Having gotten a good, date I say great enough script, what next? I particularly liked that the actors in this film could hold their own. But then again, same can be said of a lot of actors in Nollywood. So what makes the casting better in my opinion? It’s simply the fact that these characters were chosen because only a few lines into their dialogue or on screen appearance you’re sold on them, a popular director once said directing is about 90% casting. While I think that’s a lot to give to casting alone. Casting is important, more often than not you’re actually looking for people who express themselves in a manner that parallels the character in your script. From Shaffy Bello to Ini-Dinma Okojie to Toni Tones you almost feel like it didn’t take a lot of imagination to get them into those roles.
A film that is not big on technicals or special effects should make the editor have one thing on his/her mind; and that is to make sure the edit is not noticed, that the edit rolls smoothly with the story and this goes beyond avoiding jump cuts and what not. Infact a jump cut is employed perfectly here when we see Bovi’s character snap and lash out at his prospective mother-in-law and then cuts back to Bovi’s frozen face, letting us know how he was contemplating and salivating at the prospect of lashing out in that instant to his in-laws to be.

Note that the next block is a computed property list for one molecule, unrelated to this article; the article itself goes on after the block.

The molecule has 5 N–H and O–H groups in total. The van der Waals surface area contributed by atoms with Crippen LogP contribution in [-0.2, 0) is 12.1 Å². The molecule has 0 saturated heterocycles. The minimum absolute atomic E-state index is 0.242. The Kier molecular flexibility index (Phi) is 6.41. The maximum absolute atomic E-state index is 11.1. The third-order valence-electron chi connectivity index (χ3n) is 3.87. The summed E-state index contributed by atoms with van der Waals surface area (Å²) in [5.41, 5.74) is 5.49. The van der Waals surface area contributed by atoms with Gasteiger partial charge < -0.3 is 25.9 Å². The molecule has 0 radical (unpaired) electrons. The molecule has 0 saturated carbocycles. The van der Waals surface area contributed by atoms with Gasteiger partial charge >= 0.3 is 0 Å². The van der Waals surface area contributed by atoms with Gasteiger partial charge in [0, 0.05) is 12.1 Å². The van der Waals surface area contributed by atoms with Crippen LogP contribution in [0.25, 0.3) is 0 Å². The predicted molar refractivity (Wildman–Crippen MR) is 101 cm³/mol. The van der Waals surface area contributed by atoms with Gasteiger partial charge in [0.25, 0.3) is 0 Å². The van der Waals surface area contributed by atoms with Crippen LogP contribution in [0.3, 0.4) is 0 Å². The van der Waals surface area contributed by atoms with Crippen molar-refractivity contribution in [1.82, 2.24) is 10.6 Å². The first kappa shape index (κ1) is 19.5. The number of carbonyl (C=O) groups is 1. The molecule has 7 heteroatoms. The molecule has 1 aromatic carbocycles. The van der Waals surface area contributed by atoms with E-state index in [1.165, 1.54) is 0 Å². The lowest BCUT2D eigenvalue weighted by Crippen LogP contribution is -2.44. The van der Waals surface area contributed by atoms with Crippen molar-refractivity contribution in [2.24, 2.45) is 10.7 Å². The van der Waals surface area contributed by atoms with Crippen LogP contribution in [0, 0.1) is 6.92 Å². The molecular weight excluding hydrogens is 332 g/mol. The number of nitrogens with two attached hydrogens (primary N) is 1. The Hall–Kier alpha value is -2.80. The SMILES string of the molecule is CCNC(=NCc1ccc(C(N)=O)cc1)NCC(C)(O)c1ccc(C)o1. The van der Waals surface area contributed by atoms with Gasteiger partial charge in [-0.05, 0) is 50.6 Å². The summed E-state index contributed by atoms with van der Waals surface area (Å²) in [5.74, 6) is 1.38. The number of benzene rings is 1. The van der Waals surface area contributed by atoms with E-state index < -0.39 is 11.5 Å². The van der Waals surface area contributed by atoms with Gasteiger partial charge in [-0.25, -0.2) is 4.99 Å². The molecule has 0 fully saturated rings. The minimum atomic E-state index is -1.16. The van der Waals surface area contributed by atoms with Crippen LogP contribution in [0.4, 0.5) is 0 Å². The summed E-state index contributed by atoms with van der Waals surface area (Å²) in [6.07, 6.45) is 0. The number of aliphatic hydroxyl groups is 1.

You’ll hear reviews say they expected more, well wasn’t it said that you “leave them wanting more?” You’d also hear people express opinions like it should have ended this way or that way or such and such shouldn’t have happened, or how the story doesn’t discuss certain issues in depth, like for instance the depth of Bovi’s (Victor’s) pockets with all the expenses he was making – I wouldn’t mind an excel spreadsheet to that effect too, but the story isn’t about that. Infact a story is never the whole telling, it’s simply the telling of events from one or more perspectives as they concern a certain issue. When the story moves beyond accommodating a central issue and delves into various other themes with equal dedication it becomes bloated and the audience loses interest because they don’t know what about the story they should follow or give eminence to.
If this was a review, I’d be looking for where to pick holes and while there’s someone who has taken on the thankless job of offering a more objective review of this film, I’d like to state that I immediately switched my analytical observer mindset (not sure I have one though) and stared at the screen, popcorn and soda in hand and was entertained as a fan because right off the bat it did not attempt to put me off with one overly Nigerian filmmaking faux pas(topic for another day which, yup, I will never write because it’s the kind of article that’ll bite you in the rear when you least expect). This is a refreshingly good movie that shows the possibilities in Nigerian cinema and a checklist of what I, and other players in the industry should keep in mind when creating movies. A great film will have rapturous applause at a film festival screening but Nollywood is not, has never been an elitist market and we must remember to subject our stories and processes to a crucible that tests our content for the Nigerian market and enables us better make great, commercially viable films.
Contrary opinions are welcome, so let’s talk.
P.S can we do something about hype and marketing? This film was critically under seen at the cinemas